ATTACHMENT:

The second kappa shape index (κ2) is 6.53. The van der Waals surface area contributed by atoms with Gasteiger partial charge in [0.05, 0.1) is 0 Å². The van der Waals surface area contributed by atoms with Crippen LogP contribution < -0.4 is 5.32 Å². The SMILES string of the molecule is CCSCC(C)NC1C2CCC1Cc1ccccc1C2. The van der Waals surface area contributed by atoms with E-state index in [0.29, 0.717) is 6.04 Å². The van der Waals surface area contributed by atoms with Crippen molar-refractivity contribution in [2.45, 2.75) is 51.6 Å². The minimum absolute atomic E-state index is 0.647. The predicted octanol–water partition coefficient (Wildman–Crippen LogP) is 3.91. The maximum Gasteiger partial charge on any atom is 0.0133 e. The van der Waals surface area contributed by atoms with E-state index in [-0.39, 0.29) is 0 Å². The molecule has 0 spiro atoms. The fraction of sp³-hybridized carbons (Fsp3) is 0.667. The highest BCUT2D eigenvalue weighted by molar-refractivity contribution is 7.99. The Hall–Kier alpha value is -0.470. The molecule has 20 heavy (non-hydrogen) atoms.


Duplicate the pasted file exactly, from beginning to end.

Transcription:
The second kappa shape index (κ2) is 6.53. The van der Waals surface area contributed by atoms with Gasteiger partial charge in [0.05, 0.1) is 0 Å². The van der Waals surface area contributed by atoms with Crippen LogP contribution < -0.4 is 5.32 Å². The SMILES string of the molecule is CCSCC(C)NC1C2CCC1Cc1ccccc1C2. The van der Waals surface area contributed by atoms with E-state index in [0.29, 0.717) is 6.04 Å². The van der Waals surface area contributed by atoms with Crippen molar-refractivity contribution in [2.45, 2.75) is 51.6 Å². The minimum absolute atomic E-state index is 0.647. The predicted octanol–water partition coefficient (Wildman–Crippen LogP) is 3.91. The maximum Gasteiger partial charge on any atom is 0.0133 e. The van der Waals surface area contributed by atoms with E-state index in [-0.39, 0.29) is 0 Å². The molecule has 0 spiro atoms. The fraction of sp³-hybridized carbons (Fsp3) is 0.667. The highest BCUT2D eigenvalue weighted by molar-refractivity contribution is 7.99. The Hall–Kier alpha value is -0.470. The molecule has 20 heavy (non-hydrogen) atoms.